MEMORANDUM DECISION ON PLAINTIFFS' MOTION TO EXTEND TIME FOR SERVICE OF PROCESS
The plaintiffs move for an extension of time in which to service the complaint and summonses upon the individual defendants, Gary Miller and Adam Zalta, whose names were added as defendants when the court on September 16, 1997 granted the plaintiffs leave to amend their complaint. Docket No. 11. The plaintiffs made no attempt to serve the amended complaint on these individual defendants, who are principals of the other defendant, Westwood Ventures, Ltd., within the 120-day period allowed by Fed. R. Civ. P. 4(m). This motion was filed on the twenty- second day after the expiration of that 120-day period. Miller was served twenty-one days after the deadline and Zalta was served on the twenty-second day after the deadline. I grant the motion.
Rule 4(m) provides:
Time Limit for Service.
If service of the summons and complaint is not made upon a defendant within 120 days after the filing of the complaint, the court, upon motion or on its own initiative after notice to the plaintiff, shall dismiss the action without prejudice as to that defendant or direct that service be effected within a specified time; provided that if the plaintiff shows good cause for the failure, the court shall extend the time for service for an appropriate period. This subdivision does not apply to service in a foreign country pursuant to subdivision (f) or (j)(1).
Attorney neglect or inadvertence, standing alone, does not constitute good cause under Rule 4(m). E.g., In re Kirkland, 86 F.3d 172, 174 (10th Cir. 1996); McGregor v. United States, 933 F.2d 156, 160 (2d Cir. 1991) (decided under predecessor version of rule). The plaintiffs here have shown nothing beyond attorney neglect or inadvertence in their explanation for the failure to serve Miller and Zalta in a timely fashion.
The inquiry under Rule 4(m) does not end there, however. A finding of lack of good cause is not dispositive. Courts have the discretion to enlarge the 120-day period even in the absence of good cause. Henderson v. United States, 116 S.Ct. 1638, 1643 (1996). If the court determines that good cause has not been shown, it should consider whether a permissive extension of time is warranted. Panaras v. Liquid Carbonic Indus. Corp., 94 F.3d 338, 340-41 (7th Cir. 1996).
In deciding whether to extend the time for service in the absence of good cause, the court may consider factors such as whether the defendant has evaded service, concealed a defect in attempted service, or been prejudiced by the failure to serve. Other important considerations include whether service was eventually accomplished, and if so, how long after the 120 day time period, and whether the statute of limitations has expired, thereby barring the plaintiff from refiling the complaint. Goodstein v. Bombardier Capital, Inc., 167 F.R.D. 662, 666 (D. Vt. 1996) (citations omitted).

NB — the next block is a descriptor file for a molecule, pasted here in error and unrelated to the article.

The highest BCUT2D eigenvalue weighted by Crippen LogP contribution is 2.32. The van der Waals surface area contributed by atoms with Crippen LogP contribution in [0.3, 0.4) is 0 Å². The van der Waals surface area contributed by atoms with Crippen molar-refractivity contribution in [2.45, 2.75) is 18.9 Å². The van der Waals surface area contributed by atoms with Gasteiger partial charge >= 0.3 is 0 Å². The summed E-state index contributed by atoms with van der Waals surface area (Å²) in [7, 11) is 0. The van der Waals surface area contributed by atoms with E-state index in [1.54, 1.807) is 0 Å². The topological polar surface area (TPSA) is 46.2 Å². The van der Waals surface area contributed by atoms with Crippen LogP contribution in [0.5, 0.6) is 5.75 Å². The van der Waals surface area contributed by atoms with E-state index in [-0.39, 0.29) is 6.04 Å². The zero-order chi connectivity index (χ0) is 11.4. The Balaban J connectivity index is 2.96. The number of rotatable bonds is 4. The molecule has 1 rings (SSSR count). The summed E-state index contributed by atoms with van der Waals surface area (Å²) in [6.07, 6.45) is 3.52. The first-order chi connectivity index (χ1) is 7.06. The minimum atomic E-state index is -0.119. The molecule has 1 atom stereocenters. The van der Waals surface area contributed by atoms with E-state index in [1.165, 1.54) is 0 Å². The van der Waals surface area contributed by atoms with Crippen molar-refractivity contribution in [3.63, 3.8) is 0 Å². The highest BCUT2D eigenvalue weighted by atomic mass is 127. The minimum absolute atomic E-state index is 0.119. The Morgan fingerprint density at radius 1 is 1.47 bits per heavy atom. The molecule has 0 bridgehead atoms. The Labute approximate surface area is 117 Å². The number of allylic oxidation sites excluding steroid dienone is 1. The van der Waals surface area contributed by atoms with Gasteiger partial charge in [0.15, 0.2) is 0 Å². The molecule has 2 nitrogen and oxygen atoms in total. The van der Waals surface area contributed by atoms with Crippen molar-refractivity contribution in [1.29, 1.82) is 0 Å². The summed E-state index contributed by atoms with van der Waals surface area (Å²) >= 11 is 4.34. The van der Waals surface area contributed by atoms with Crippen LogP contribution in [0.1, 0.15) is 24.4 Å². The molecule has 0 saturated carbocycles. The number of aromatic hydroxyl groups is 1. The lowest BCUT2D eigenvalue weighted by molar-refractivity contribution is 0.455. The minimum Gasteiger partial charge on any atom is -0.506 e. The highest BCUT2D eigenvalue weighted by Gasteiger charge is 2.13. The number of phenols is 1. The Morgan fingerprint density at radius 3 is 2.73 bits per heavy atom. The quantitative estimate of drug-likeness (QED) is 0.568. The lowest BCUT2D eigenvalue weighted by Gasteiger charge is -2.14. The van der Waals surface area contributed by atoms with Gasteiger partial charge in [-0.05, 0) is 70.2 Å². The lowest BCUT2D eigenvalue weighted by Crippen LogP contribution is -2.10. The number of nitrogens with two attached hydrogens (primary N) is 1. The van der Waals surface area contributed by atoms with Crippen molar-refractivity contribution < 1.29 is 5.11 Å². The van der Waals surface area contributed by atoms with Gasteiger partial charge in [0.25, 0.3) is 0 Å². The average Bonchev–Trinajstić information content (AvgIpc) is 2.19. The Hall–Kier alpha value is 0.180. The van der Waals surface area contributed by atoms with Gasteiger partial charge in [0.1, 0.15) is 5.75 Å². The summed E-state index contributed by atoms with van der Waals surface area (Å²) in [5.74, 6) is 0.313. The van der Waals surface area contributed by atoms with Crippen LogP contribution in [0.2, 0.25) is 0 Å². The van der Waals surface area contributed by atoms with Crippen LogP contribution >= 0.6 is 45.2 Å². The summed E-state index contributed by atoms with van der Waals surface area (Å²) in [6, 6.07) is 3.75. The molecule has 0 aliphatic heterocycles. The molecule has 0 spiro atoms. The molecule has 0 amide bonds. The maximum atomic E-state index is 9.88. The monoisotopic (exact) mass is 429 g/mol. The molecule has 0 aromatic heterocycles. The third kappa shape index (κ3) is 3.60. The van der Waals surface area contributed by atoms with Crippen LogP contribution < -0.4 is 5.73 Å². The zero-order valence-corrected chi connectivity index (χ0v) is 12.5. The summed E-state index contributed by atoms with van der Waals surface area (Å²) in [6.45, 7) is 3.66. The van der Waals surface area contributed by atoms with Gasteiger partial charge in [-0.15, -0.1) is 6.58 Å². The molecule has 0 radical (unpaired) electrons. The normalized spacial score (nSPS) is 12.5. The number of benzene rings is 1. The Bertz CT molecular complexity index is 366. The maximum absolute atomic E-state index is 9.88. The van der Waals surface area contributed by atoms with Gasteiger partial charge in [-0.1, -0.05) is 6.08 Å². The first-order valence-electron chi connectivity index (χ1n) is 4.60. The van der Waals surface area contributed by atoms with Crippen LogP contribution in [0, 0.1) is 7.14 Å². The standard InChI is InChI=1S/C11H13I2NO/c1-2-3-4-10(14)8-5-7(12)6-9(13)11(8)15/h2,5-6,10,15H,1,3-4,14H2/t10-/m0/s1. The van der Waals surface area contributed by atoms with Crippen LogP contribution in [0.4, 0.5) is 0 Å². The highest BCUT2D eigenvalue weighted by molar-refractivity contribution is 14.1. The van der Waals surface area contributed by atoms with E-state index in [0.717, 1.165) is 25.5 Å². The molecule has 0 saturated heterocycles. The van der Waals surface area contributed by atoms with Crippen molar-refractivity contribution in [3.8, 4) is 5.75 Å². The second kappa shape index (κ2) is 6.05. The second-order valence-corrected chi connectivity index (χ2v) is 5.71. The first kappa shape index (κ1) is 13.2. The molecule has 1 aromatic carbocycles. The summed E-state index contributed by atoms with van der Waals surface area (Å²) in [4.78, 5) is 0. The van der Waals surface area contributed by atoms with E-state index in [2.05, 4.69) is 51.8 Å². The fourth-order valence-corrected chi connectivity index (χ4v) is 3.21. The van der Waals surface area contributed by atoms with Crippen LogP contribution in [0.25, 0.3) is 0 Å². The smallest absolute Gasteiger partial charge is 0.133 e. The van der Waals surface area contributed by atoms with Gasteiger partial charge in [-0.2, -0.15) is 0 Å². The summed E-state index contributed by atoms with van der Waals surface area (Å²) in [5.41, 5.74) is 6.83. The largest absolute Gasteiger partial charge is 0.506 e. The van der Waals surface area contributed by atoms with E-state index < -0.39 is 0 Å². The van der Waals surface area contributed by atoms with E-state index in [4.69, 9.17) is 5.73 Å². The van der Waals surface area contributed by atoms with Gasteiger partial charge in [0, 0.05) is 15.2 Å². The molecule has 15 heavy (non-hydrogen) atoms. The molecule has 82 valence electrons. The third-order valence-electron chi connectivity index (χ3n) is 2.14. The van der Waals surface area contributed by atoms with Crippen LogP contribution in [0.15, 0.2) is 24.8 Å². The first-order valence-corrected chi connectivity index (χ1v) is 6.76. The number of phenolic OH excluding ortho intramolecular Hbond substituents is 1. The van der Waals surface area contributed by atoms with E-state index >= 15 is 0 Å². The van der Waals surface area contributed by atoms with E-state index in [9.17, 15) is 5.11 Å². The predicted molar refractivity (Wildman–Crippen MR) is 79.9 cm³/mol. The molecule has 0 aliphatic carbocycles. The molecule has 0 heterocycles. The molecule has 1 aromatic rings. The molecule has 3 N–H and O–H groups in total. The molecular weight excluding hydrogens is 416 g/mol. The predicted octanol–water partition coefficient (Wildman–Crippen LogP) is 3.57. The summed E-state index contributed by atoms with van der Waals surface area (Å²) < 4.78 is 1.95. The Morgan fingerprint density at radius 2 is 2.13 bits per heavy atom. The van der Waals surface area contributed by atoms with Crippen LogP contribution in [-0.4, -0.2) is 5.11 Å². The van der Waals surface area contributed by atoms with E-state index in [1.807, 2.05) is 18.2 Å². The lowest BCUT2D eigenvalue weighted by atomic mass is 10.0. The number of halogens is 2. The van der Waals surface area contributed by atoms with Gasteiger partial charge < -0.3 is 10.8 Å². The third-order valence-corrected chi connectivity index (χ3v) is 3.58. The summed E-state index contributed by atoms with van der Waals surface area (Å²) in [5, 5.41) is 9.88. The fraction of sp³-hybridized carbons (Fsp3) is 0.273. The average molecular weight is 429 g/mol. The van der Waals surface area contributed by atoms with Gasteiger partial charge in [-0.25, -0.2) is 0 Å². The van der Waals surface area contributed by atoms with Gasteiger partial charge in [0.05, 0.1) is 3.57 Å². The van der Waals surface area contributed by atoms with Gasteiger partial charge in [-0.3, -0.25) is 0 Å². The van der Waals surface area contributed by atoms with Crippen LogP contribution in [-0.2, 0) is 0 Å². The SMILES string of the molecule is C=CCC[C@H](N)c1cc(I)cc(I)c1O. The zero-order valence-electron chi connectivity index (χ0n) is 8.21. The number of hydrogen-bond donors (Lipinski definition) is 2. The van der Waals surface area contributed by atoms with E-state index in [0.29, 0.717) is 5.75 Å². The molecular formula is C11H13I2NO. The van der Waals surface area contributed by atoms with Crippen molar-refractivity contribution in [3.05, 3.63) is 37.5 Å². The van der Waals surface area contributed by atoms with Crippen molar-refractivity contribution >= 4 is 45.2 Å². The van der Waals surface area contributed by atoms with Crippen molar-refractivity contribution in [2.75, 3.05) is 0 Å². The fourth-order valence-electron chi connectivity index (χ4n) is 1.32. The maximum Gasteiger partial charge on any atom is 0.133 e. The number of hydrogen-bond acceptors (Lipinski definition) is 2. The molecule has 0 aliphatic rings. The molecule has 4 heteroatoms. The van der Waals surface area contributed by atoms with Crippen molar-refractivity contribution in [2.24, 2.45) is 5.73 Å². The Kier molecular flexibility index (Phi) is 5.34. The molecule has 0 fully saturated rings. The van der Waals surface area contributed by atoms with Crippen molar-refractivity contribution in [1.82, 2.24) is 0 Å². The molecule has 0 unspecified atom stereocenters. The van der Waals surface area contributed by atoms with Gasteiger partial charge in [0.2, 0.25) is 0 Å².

In the instant case, the individual defendants did not evade service or attempt any concealment because no timely attempt at service was made. The service was eventually accomplished, twenty-one and twenty-two days after the 120-day time period. There is no indication in the record that any applicable statute of limitations is at issue. I find none of these factors particularly supportive of either side of the dispute on this issue.
That leaves for consideration the individual defendants' assertion that they will be prejudiced by the granting of the motion. There is no doubt that they have been aware of the amended complaint naming them since its filing was allowed by the court. Nevertheless, the defendants assert that, if formally brought into this action, they will file counterclaims that will require additional discovery. Defendant Westwood Ventures' Opposition to Plaintiffs' Motion for Enlargement of Time (Docket No. 35) at 4. Counsel appearing on their behalf for purposes of opposing this motion has represented to the court that the additional discovery involved will be a deposition or depositions estimated not to exceed one hour in duration. Report of Conference of Counsel (Docket No. 42) at 2. In response, the plaintiffs assure the court that they will promptly make available the requested deponent or deponents. Id. All parties state that they will not seek leave to file any dispositive motions concerning the counterclaims. Id. The only other prejudice identified by the individual defendants in this regard is that approval of the motion would force them to litigate their claims against the plaintiffs in this jurisdiction as counterclaims rather than, as they prefer, in their "home" forum of New York. Id. This asserted "prejudice" is not cognizable in connection with a motion to extend the time for service.
Without minimizing the serious nature of the plaintiffs' failure to effect timely service, the granting of the plaintiffs' motion in this case will not have the effect of postponing trial and will serve the interests of judicial economy and limiting the cost of litigation, because all claims will be addressed in a single action. In the exercise of discretion, I GRANT the motion for enlargement of time.
Dated this 9th day of March, 1998.